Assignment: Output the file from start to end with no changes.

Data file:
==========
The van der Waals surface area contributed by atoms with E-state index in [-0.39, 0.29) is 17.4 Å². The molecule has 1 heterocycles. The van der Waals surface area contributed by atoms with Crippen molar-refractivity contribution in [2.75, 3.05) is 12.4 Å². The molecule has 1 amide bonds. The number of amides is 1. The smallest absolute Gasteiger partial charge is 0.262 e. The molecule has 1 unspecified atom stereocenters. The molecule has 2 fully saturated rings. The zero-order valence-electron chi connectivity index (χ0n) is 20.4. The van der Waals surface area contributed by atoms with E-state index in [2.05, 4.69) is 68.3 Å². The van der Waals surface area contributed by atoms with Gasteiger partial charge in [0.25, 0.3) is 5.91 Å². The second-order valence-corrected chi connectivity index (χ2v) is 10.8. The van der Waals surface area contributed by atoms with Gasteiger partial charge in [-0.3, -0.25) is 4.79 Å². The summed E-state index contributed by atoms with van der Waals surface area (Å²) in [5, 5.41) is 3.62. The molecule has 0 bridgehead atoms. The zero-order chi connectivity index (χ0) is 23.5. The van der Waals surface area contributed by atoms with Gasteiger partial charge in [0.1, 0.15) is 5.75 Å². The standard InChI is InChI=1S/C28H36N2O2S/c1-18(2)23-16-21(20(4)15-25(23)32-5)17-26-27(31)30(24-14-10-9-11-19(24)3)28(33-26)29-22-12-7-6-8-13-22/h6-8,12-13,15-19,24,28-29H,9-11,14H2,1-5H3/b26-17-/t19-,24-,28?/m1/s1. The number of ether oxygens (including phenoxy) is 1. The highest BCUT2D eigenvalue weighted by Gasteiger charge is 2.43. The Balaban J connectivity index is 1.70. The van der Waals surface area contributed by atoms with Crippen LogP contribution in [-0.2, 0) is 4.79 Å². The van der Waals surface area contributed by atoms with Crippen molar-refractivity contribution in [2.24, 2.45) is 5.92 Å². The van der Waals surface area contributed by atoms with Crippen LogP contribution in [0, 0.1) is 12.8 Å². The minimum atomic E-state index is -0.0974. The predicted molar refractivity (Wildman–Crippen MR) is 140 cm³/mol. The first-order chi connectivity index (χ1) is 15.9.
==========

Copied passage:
The van der Waals surface area contributed by atoms with E-state index in [-0.39, 0.29) is 17.4 Å². The molecule has 1 heterocycles. The van der Waals surface area contributed by atoms with Crippen molar-refractivity contribution in [2.75, 3.05) is 12.4 Å². The molecule has 1 amide bonds. The number of amides is 1. The smallest absolute Gasteiger partial charge is 0.262 e. The molecule has 1 unspecified atom stereocenters. The molecule has 2 fully saturated rings. The zero-order valence-electron chi connectivity index (χ0n) is 20.4. The van der Waals surface area contributed by atoms with E-state index in [2.05, 4.69) is 68.3 Å². The van der Waals surface area contributed by atoms with Gasteiger partial charge in [0.25, 0.3) is 5.91 Å². The second-order valence-corrected chi connectivity index (χ2v) is 10.8. The van der Waals surface area contributed by atoms with Gasteiger partial charge in [-0.3, -0.25) is 4.79 Å². The summed E-state index contributed by atoms with van der Waals surface area (Å²) in [5, 5.41) is 3.62. The molecule has 0 bridgehead atoms. The zero-order chi connectivity index (χ0) is 23.5. The van der Waals surface area contributed by atoms with Gasteiger partial charge in [0.1, 0.15) is 5.75 Å². The standard InChI is InChI=1S/C28H36N2O2S/c1-18(2)23-16-21(20(4)15-25(23)32-5)17-26-27(31)30(24-14-10-9-11-19(24)3)28(33-26)29-22-12-7-6-8-13-22/h6-8,12-13,15-19,24,28-29H,9-11,14H2,1-5H3/b26-17-/t19-,24-,28?/m1/s1. The number of ether oxygens (including phenoxy) is 1. The highest BCUT2D eigenvalue weighted by Gasteiger charge is 2.43. The Balaban J connectivity index is 1.70. The van der Waals surface area contributed by atoms with Crippen LogP contribution in [-0.2, 0) is 4.79 Å². The van der Waals surface area contributed by atoms with Crippen molar-refractivity contribution in [2.24, 2.45) is 5.92 Å². The van der Waals surface area contributed by atoms with Crippen LogP contribution in [0, 0.1) is 12.8 Å². The minimum atomic E-state index is -0.0974. The predicted molar refractivity (Wildman–Crippen MR) is 140 cm³/mol. The first-order chi connectivity index (χ1) is 15.9.